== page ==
And they're both linking these young, inexperienced founders into bigger networks, and they're promoting them, and they're helping them build a sustainable organization. This is an Apple story, the less Mike Markkula. That's what the Steves did that set them apart from all these other guys in garages. There were plenty of personal computer startups and garages there in the Bay Area and elsewhere at that time.
What sets them apart? First of all, Woz makes the most amazing motherboard from the jankiest chip. That was awesome. So you have a basic set apart tech, but it wasn't the very, very best we've never seen, the soul.
There were other microcomputers pretty darn cool technologically, but what they did is they got Mike Markkula agreed to come on and be the ops guy and turn it from a garage into an actual, yeah.
So you have not quite adult supervision, and Markkula's, what, mid-thirties. He was still relatively young, but still he'd been at Intel, he knew.
Then you have the VC money coming from Valentine, but also, Jobs persuaded Regis McKenna to take them on, and they got rid of their first logo, which is so cute and hippy, and then they get the rainbow Apple. This recognizing that to scale, you can't just be, "I'm disrupting everything and I'm doing it on my own." This is never a solo act. Every genius is surrounded by people. They're surrounded by Guy Kawasaki. They've got people-
Guy Kawasaki:
I don't know about that.
Margaret O'Mara:
Well, but you know what I mean. We love the story of the rugged individualist, cowboy capitalist like, "I'm doing it." We have the heroes, we have the people, whether it be George Washington or Mark Zuckerberg or Steve jobs, whoever it is.
Guy Kawasaki:
... or Elizabeth Holmes.
Margaret O'Mara:
Or Elizabeth Holmes, but the way that it works is it involves lots of other people.
Going back to Holmes, that was part of the great thing she did not have. She didn't have good mentors. Her mentors were not the people with the subject expertise nor the pushing pushing back on her, nor the oversight to guide her, and she seemed very lonely.
She was this unusual singular person. She didn't have that community, and that community is part of the story of entrepreneurial success that we don't acknowledge and value enough in the way that we think about what makes for a successful startup.
Guy Kawasaki:
I interviewed Marc Benioff a few weeks ago, and he had Henry Singleton and Larry Ellison. That helps.
Margaret O'Mara:
It helps. It totally helps, and that's the amazing ... What's the secret of Silicon Valley? Why have other places not achieved what it's achieved?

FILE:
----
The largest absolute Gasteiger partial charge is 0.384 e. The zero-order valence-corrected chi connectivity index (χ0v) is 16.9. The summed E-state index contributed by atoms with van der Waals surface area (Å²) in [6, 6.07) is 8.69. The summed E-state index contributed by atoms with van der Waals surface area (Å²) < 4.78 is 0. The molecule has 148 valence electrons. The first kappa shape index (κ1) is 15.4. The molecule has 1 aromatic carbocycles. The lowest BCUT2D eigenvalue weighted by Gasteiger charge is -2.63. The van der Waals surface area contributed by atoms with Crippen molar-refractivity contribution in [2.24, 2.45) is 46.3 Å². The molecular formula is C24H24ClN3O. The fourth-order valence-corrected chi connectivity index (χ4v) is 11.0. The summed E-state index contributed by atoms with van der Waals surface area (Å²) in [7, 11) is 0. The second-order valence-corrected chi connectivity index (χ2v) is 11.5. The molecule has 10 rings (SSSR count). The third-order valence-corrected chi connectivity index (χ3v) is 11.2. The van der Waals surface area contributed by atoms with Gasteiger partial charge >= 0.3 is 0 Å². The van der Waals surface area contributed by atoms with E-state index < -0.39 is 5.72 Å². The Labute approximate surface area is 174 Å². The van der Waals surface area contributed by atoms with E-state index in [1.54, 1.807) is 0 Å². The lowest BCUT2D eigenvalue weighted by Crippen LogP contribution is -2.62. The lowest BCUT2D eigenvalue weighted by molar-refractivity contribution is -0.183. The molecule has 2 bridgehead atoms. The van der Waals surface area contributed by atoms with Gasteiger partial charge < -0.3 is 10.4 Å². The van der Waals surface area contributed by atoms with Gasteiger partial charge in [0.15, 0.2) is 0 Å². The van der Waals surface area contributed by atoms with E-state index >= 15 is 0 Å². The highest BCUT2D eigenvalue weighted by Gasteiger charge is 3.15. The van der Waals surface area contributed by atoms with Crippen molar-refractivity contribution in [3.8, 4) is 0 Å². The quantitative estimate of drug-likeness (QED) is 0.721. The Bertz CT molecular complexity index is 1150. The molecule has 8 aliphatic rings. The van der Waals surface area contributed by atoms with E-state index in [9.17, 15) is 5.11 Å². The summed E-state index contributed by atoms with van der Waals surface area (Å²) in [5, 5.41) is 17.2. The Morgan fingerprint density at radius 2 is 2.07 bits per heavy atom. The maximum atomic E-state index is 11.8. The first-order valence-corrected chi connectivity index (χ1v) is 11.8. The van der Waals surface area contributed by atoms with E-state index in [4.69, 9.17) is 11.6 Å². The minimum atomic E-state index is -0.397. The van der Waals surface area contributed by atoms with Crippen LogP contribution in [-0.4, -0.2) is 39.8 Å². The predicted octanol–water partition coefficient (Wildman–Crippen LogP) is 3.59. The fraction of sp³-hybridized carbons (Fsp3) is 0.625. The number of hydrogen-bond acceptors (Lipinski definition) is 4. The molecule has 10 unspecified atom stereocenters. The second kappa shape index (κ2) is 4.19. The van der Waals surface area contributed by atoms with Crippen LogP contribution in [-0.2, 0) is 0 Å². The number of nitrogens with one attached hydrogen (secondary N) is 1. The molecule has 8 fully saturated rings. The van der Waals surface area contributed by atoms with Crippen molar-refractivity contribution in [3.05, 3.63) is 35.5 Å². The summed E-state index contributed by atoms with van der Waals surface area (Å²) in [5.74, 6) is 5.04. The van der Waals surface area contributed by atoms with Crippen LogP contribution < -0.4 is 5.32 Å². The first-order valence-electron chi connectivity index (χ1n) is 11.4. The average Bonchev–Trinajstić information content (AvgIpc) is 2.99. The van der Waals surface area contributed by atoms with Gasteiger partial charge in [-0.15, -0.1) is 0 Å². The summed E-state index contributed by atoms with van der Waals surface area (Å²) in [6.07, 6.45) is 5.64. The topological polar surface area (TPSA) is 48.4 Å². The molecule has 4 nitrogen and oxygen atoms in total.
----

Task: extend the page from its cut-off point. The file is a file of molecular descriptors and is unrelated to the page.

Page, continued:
Part of it is this multi-generational handing of the baton from one generation to the next, where you have the mentors and the people who've built successful companies of one generation then in turn become the funders and mentors of the next, and they're picking the winners the next.
Now, this contributes to Silicon Valley's homogeneity problem. There tends to be a little too much pattern recognition going on, right?
You're like, "I want someone. I like you, and look like-"
Guy Kawasaki:
I'm with the Stanford.
Margaret O'Mara:
Yeah, yeah. Mm-hmm. Yeah. Everyone's down in San Jose State going, "What about it?"
So there's a double-edged sword here. This is not to say, "Ra-ra. Go network," but part of the secret of the success is also part of what makes it a challenge.
Guy Kawasaki:
We have one hour and twenty-nine minutes of great conversation.
Margaret O'Mara:
Holy cow! If anyone is still hanging on here, thank you. You're my favorite. Buy my book. Buy Guy's books. You are awesome.
Guy Kawasaki:
I could not resist the opportunity to talk to a historian about politics. I'm sorry. You thought this was just going to be about tech and Elizabeth Holmes. See?
Margaret O'Mara:
There you go. I can go there with you.
Guy Kawasaki:
Yeah. You said entrepreneurs need to take advantage of opportunities, so do podcasters.
Seriously, isn't it great to listen to a professor of history explain stuff?
My thanks to Margaret O'Mara for shedding light on so many subjects.
I'm Guy Kawasaki. This is Remarkable People.
I hope that Margaret and I made you a little more remarkable.
My thanks to Jeff Sieh, Peg Fitzpatrick, Shannon Hernandez, Drop In Queen Madisun Nuismer, Luis to the Nose Magana, and Alexis Prom Queen Nishimura.
Until next time, be safe, be healthy, take care.
Bye. Aloha. Mahalo. All the good stuff.